After seven years, Busty and the Bass are only just getting started

Vancouver Weekly speaks with Montreal-bred Busty and the Bass

Montreal-born Busty and the Bass started 2018 with a bang. The singular jazz-pop-electro-soul-hip hop shape-shifters have brought their spectacle of sound — a fusion of electrifying keys, guitars, horns, and smooth vocals — to a host of new cities across North America. Their spring tour comes on the heels of a stint in Europe and a string of other dates in the fall.

“We call it on the grind,” said singer and alto sax player Nick Ferraro. “From the early shows, we just wanted to play anywhere. We took any gig… that’s how we learned to do what we do.”

The grind of touring has paid off. It’s landed the nine-piece collective on big stages, including opening for Anderson .Paak at Montreal’s Jazz fest last July. Two weeks later, the band announced the September release of Uncommon Good, their first full-length album after a series of singles and two EPs.

“We tour so much and that’s been our bread and butter from such a young age… recording has been a newer thing,” Ferraro said. “We can’t necessarily think of it as capturing the energy of the live show, because no one can really do that… for us, a big thing is putting in the hours that we’ve clocked live into the studio.”

Spending long stretches of time travelling and playing with a group of at least eight other individuals would faze a lot of people. But for Busty and the Bass, friendship and collaboration are nourishing.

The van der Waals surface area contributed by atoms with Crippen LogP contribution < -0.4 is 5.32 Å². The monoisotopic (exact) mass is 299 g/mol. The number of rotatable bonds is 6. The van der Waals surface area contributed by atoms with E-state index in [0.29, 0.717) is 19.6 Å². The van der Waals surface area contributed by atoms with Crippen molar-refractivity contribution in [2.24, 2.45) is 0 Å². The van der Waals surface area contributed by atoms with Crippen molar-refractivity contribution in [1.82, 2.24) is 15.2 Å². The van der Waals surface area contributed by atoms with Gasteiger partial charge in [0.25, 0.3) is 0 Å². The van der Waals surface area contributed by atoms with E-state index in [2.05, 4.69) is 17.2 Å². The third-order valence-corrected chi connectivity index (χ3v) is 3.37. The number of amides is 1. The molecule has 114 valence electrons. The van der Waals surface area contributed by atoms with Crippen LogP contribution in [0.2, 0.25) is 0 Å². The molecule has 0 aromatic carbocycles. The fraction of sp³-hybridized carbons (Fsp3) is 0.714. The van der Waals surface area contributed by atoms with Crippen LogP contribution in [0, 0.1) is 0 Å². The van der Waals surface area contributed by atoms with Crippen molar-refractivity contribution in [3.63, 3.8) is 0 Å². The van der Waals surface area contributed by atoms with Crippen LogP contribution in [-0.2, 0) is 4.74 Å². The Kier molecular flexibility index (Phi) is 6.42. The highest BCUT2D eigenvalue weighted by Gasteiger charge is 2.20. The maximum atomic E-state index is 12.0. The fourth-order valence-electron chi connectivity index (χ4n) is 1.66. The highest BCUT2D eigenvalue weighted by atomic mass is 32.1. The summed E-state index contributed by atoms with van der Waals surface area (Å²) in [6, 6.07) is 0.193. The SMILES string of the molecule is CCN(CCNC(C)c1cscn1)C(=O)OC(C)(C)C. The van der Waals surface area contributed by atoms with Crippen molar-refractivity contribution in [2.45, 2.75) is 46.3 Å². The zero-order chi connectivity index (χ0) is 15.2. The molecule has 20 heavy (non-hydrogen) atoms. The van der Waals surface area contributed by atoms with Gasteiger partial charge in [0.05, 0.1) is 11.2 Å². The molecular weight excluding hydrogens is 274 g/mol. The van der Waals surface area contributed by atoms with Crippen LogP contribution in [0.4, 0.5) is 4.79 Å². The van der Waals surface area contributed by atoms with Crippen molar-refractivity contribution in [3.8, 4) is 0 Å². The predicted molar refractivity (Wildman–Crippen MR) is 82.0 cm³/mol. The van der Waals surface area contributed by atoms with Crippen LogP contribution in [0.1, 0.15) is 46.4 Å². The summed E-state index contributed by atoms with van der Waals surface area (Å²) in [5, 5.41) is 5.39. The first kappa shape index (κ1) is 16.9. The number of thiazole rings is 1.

“I don’t know how solo artists do it,” mused Ferraro. “I just can’t imagine playing and you look back at the drummer and they’re some hired gun… as opposed to my friend who I want to be there. We’re sort of in this era in pop music [centred on] solo artists. I’m hopeful we’ll maybe see a little era of bands coming back.”

With band members hailing from nine different North American cities, comradery and social networks have helped the band find success on the road.

Evan Crofton lends his vocals, keyboard, and synth to the band, performing under the moniker Alistair Blu. “With networks and different groups of friends we kind of conquered the whole continent, from Victoria down to LA, up to Toronto, to New York,” Crofton said.

Live shows aren’t the only gig the band is taking on while touring. They’ve also made stops at local schools to engage with students through music, a commitment the band hopes to make during all their tours now.

“We were talking in the summer and realizing in a lot of ways… it’s kind of a responsibility, and it’s also pretty easy,” said Ferraro. “It just seems like something that should be more common. You know, get to the city early… show up, create a spark, or if one kid there says ‘Wow! Music!’ then we’ve done our job.”

Crofton hopes it’s something the kids can remember and take home. “At least what I remember was anything that takes you out of the laborious routines of elementary school,” he joked.

As March break approaches for students, Busty and the Bass are also looking forward to some time off from the road. But they won’t be putting their instruments down for long. While they were coy about details, Ferraro and Crofton hinted at new collaborations and music on the horizon.

“2018 is going to be huge for us,” said Ferraro.

Busty and the Bass play the Imperial in Vancouver on Wednesday, March 7th – three days before wrapping up their spring tour.